2010-12-29 NPR Fesses Up to WikiLeaks’ Coverage Blunder, Now It’s Everyone Else’s Turn

In response to today's correction from NPR of their Wikileaks coverage, Matthew L. Schafer at Lippmann Would Roll has compiled a list of other news outlets who should follow their example. While NPR's correction focused on the number of cables published, 1,942 instead of roughly 250,000, Schafer points out other errors that media outlets should avoid:

Moreover, many outlets used phrases similar to “document dump” to describe WikiLeaks’ publishing, which likely leads to the misconception that WikiLeaks did cavalierly publish all 250,000 cables. According to a LexisNexis search, on 397 separate occasions, newspapers around the world used the phrase “document dump.” ...

It’s worth mentioning that often the word “release” is not attributed. That is, the articles do not say to whom the release was made. A release by the website to the public? WikiLeaks’ release of the documents to the newspapers? Thus, a newspaper may say that it was referring to WikiLeaks release of all cables to its newspaper partners, but this is far from clear.



Shame on NPR. You really want to hope that this 'mistake' was just poor research on their part. My research tells me that the number of State Department cables released is actually 2244 as of Dec. 29. The 1947 'official' cables found on Wikileaks site plus 297 that were either removed or further redacted by Wikileaks or their media partners. As a consequence of Wikileaks making it exceedingly easy to mirror their site, cables that were prematurely released went straight into the wild. The default is to synchronize the mirrors so that if Wikileaks deletes a file the mirrors would 'reflect' this. More then a few folks 'out there' have cataloged every change and have made available the 'missing' cables.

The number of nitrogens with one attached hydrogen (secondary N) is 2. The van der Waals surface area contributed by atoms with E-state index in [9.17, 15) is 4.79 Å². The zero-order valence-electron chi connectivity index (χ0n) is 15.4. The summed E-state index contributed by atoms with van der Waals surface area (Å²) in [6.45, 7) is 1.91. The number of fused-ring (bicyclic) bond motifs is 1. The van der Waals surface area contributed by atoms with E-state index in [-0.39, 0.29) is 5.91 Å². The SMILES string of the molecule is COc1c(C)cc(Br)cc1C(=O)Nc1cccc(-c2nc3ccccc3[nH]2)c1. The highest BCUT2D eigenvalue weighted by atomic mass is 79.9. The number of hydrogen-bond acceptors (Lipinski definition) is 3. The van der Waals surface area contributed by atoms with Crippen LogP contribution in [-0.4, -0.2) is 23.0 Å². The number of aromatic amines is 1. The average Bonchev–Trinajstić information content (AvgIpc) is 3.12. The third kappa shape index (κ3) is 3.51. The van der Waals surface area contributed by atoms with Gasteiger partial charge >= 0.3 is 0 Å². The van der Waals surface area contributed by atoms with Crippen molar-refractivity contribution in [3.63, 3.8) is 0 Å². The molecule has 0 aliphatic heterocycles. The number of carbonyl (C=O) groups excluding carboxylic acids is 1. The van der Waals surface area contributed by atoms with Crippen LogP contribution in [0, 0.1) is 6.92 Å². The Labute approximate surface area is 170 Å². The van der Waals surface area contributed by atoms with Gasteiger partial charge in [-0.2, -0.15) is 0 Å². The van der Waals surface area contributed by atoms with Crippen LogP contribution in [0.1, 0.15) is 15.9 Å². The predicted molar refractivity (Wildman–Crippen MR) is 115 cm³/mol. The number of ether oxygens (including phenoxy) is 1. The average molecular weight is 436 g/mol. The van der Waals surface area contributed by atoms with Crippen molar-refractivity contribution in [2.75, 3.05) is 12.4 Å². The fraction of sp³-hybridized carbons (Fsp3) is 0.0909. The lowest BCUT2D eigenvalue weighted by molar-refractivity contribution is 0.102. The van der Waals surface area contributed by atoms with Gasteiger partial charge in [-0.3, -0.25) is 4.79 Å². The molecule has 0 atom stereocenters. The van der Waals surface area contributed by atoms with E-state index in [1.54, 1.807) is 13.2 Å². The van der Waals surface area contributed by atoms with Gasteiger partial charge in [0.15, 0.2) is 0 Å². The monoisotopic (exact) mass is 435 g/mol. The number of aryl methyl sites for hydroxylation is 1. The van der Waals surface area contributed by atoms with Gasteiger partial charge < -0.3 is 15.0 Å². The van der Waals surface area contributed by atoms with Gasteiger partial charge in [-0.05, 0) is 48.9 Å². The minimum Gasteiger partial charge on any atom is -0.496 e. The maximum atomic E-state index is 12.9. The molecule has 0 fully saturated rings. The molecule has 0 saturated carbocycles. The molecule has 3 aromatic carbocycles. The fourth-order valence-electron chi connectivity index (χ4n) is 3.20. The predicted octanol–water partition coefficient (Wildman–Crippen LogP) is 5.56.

What impact did this 'leak' have? Nothing. Nada. Zilch. I didn't have to try that hard to find this out (but obviously harder then NPR did). So that extra info is out there for anyone willing (and able) to look. I haven't read all the cables by any means but I've carefully scanned the 'missing' ones for 'bombshells' but found nothing exceptional (just the usual lying, bullying, jockeying for position and pandering).

Sad to think that a basically well read, good with computers tinker could 'get it right' about the cables from the get go when NPR couldn't. Didn't people try to correct them? If so, why didn't they listen until now?

If only

At least we would have seen the full cables in less than a lifetime.

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